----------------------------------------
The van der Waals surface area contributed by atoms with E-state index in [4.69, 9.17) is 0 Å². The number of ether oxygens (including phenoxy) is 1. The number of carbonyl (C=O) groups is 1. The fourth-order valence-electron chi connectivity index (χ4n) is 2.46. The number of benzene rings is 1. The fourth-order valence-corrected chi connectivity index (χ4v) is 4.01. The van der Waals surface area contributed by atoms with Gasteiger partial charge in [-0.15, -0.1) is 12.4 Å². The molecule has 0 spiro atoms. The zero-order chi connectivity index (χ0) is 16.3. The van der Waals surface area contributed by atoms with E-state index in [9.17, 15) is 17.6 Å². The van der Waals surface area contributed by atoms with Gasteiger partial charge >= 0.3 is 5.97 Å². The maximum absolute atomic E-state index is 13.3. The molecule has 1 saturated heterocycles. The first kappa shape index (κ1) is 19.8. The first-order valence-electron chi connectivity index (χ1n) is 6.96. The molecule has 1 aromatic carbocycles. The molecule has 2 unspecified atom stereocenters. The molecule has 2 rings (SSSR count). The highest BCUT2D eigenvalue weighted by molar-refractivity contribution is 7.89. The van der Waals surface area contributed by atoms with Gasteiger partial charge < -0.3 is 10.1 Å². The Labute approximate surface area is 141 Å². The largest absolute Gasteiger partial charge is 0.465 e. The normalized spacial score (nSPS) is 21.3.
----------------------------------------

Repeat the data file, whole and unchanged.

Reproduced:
The van der Waals surface area contributed by atoms with E-state index in [4.69, 9.17) is 0 Å². The number of ether oxygens (including phenoxy) is 1. The number of carbonyl (C=O) groups is 1. The fourth-order valence-electron chi connectivity index (χ4n) is 2.46. The number of benzene rings is 1. The fourth-order valence-corrected chi connectivity index (χ4v) is 4.01. The van der Waals surface area contributed by atoms with Gasteiger partial charge in [-0.15, -0.1) is 12.4 Å². The molecule has 0 spiro atoms. The zero-order chi connectivity index (χ0) is 16.3. The van der Waals surface area contributed by atoms with E-state index in [9.17, 15) is 17.6 Å². The van der Waals surface area contributed by atoms with Gasteiger partial charge >= 0.3 is 5.97 Å². The maximum absolute atomic E-state index is 13.3. The molecule has 1 saturated heterocycles. The first kappa shape index (κ1) is 19.8. The first-order valence-electron chi connectivity index (χ1n) is 6.96. The molecule has 1 aromatic carbocycles. The molecule has 2 unspecified atom stereocenters. The molecule has 2 rings (SSSR count). The highest BCUT2D eigenvalue weighted by molar-refractivity contribution is 7.89. The van der Waals surface area contributed by atoms with Gasteiger partial charge < -0.3 is 10.1 Å². The Labute approximate surface area is 141 Å². The largest absolute Gasteiger partial charge is 0.465 e. The normalized spacial score (nSPS) is 21.3.